✚ You can see more details about Aadhaar’s complex database architecture in Big Data at Aadhaar With Hadoop, HBase, MongoDB, MySQL, and Solr

Original title and link: From MySQL to MongoDB and back - The world’s biggest biometrics database (NoSQL database©myNoSQL)

via: http://techcrunch.com/2013/12/06/inside-indias-aadhar-the-worlds-biggest-biometrics-database/


Why relationships are cool… Relationship in RDBMS vs graph databases

I have to agree with Patrick Durusau on this:

I have been trying to avoid graph “intro” slides and presentations.

There are only so many times you can stand to hear “…all the world is a graph…” as though that’s news. To anyone.

This presentation by Luca is different from the usual introduction to graphs presentation.

Original title and link: Why relationships are cool… Relationship in RDBMS vs graph databases (NoSQL database©myNoSQL)


TokuMX transactions for MongoDB

In two posts, the Tokutek guys are explaining how transactions work on TokuMX, the replacement engine they are proposing to MongoDB users—remember that Vadim Tkachenko (“MySQL Performance blog“) called TokuMX the InnoDB for MongoDB?:

  1. the what: Introducing TokuMX transactions for MongoDB applications

    • For each statement that tries to modify a TokuMX collection, either the entire statement is applied, or none of the statement is applied. A statement is never partially applied.
    • Commands beginTransaction, commitTransaction`, androllbackTransaction` have been added to allow users to perform multi-statement transactions.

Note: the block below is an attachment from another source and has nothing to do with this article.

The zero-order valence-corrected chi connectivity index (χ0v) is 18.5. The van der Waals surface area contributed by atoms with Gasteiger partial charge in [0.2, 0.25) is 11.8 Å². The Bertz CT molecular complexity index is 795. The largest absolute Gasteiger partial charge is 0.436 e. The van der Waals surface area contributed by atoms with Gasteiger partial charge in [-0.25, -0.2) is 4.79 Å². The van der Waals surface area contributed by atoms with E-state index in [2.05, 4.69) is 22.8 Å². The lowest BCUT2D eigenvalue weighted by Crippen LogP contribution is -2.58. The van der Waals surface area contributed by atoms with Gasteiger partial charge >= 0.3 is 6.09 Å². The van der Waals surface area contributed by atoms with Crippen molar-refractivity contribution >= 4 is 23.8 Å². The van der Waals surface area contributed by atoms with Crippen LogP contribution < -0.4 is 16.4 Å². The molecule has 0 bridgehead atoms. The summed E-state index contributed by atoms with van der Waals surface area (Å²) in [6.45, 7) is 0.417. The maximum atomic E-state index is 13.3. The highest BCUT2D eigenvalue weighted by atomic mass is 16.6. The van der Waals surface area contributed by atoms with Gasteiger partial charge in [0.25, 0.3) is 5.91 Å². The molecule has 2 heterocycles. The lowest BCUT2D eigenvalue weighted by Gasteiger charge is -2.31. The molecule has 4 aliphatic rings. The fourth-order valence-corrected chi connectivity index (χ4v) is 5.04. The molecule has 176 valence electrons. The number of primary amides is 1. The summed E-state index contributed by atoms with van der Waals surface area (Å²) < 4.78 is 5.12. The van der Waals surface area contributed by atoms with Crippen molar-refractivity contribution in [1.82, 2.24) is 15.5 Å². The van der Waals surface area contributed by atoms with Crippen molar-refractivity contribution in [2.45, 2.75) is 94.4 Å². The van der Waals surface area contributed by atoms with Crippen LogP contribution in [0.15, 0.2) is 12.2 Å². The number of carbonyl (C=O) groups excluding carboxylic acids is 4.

• TokuMX queries use multi-version concurrency control (MVCC). That is, queries operate on a snapshot of the system that does not change for the duration of the query. Concurrent inserts, updates, and deletes do not affect query results (note this does not include file operations like removing a collection).
  2. the benefits: Four benefits of TokuMX transactions for MongoDB applications:

    1. cursors represent a true snapshot of the system
    2. simpler to batch inserts together for performance
    3. simpler for applications to update multiple documents with a single statement
    4. no need to combine documents together for the purpose of atomicity

✚ I’d find TokuMX’s transactions even more interesting if they would work by default at a shard level instead of cluster level. Users would need to manually configure cluster-wise transaction thus remaining in control of the performance and availability.

✚ I still have my doubts about TokuMK’s positioning, but that’s a business & marketing story.

Original title and link: TokuMX transactions for MongoDB (NoSQL database©myNoSQL)